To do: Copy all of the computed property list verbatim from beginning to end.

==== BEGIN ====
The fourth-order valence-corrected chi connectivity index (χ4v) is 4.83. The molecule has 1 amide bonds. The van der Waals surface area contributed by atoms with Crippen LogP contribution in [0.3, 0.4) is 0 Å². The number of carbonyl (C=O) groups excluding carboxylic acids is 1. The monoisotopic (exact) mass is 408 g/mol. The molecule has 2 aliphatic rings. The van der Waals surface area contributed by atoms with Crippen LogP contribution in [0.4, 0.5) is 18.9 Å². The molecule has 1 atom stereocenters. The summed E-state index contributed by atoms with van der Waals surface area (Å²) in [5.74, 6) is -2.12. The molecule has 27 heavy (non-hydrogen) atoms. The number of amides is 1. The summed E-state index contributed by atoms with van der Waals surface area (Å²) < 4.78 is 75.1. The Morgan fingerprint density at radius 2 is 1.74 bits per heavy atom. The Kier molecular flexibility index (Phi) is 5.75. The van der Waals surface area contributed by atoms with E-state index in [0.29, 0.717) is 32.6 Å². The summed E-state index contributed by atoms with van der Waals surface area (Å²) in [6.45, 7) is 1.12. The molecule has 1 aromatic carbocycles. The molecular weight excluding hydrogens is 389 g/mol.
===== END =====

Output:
The fourth-order valence-corrected chi connectivity index (χ4v) is 4.83. The molecule has 1 amide bonds. The van der Waals surface area contributed by atoms with Crippen LogP contribution in [0.3, 0.4) is 0 Å². The number of carbonyl (C=O) groups excluding carboxylic acids is 1. The monoisotopic (exact) mass is 408 g/mol. The molecule has 2 aliphatic rings. The van der Waals surface area contributed by atoms with Crippen LogP contribution in [0.4, 0.5) is 18.9 Å². The molecule has 1 atom stereocenters. The summed E-state index contributed by atoms with van der Waals surface area (Å²) in [5.74, 6) is -2.12. The molecule has 27 heavy (non-hydrogen) atoms. The number of amides is 1. The summed E-state index contributed by atoms with van der Waals surface area (Å²) < 4.78 is 75.1. The Morgan fingerprint density at radius 2 is 1.74 bits per heavy atom. The Kier molecular flexibility index (Phi) is 5.75. The van der Waals surface area contributed by atoms with E-state index in [0.29, 0.717) is 32.6 Å². The summed E-state index contributed by atoms with van der Waals surface area (Å²) in [6.45, 7) is 1.12. The molecule has 1 aromatic carbocycles. The molecular weight excluding hydrogens is 389 g/mol.